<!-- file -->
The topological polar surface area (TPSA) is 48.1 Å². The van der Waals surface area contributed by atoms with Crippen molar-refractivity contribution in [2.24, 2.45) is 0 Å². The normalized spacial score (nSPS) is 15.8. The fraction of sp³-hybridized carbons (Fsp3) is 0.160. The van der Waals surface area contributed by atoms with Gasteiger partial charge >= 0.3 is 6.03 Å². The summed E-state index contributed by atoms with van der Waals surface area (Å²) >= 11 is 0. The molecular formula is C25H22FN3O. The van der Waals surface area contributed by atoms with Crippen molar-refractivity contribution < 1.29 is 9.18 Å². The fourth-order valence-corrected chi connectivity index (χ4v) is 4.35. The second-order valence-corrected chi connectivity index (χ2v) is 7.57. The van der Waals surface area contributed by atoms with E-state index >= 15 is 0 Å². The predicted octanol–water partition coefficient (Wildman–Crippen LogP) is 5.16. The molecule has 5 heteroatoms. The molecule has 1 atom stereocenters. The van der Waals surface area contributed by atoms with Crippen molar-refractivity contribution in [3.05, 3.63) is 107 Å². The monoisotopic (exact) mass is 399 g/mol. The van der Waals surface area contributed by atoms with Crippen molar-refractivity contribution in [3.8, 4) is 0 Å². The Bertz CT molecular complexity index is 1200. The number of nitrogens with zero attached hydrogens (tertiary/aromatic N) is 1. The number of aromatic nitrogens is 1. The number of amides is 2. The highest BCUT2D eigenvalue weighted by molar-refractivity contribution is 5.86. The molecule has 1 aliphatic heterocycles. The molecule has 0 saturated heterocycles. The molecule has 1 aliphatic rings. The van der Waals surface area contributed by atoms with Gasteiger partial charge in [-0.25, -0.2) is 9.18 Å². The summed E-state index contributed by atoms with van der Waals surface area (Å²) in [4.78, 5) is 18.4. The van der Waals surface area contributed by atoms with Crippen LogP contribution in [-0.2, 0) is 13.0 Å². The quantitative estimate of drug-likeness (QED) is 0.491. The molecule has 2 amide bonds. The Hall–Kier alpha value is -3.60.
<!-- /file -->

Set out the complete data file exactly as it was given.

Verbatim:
The topological polar surface area (TPSA) is 48.1 Å². The van der Waals surface area contributed by atoms with Crippen molar-refractivity contribution in [2.24, 2.45) is 0 Å². The normalized spacial score (nSPS) is 15.8. The fraction of sp³-hybridized carbons (Fsp3) is 0.160. The van der Waals surface area contributed by atoms with Gasteiger partial charge >= 0.3 is 6.03 Å². The summed E-state index contributed by atoms with van der Waals surface area (Å²) >= 11 is 0. The molecular formula is C25H22FN3O. The van der Waals surface area contributed by atoms with Crippen molar-refractivity contribution < 1.29 is 9.18 Å². The fourth-order valence-corrected chi connectivity index (χ4v) is 4.35. The second-order valence-corrected chi connectivity index (χ2v) is 7.57. The van der Waals surface area contributed by atoms with E-state index >= 15 is 0 Å². The predicted octanol–water partition coefficient (Wildman–Crippen LogP) is 5.16. The molecule has 5 heteroatoms. The molecule has 1 atom stereocenters. The van der Waals surface area contributed by atoms with Crippen molar-refractivity contribution in [3.05, 3.63) is 107 Å². The monoisotopic (exact) mass is 399 g/mol. The van der Waals surface area contributed by atoms with Crippen molar-refractivity contribution in [3.8, 4) is 0 Å². The Bertz CT molecular complexity index is 1200. The number of nitrogens with zero attached hydrogens (tertiary/aromatic N) is 1. The number of aromatic nitrogens is 1. The number of amides is 2. The highest BCUT2D eigenvalue weighted by molar-refractivity contribution is 5.86. The molecule has 1 aliphatic heterocycles. The molecule has 0 saturated heterocycles. The molecule has 1 aliphatic rings. The van der Waals surface area contributed by atoms with Gasteiger partial charge in [-0.25, -0.2) is 9.18 Å². The summed E-state index contributed by atoms with van der Waals surface area (Å²) in [4.78, 5) is 18.4. The van der Waals surface area contributed by atoms with Crippen LogP contribution in [-0.2, 0) is 13.0 Å². The quantitative estimate of drug-likeness (QED) is 0.491. The molecule has 2 amide bonds. The Hall–Kier alpha value is -3.60.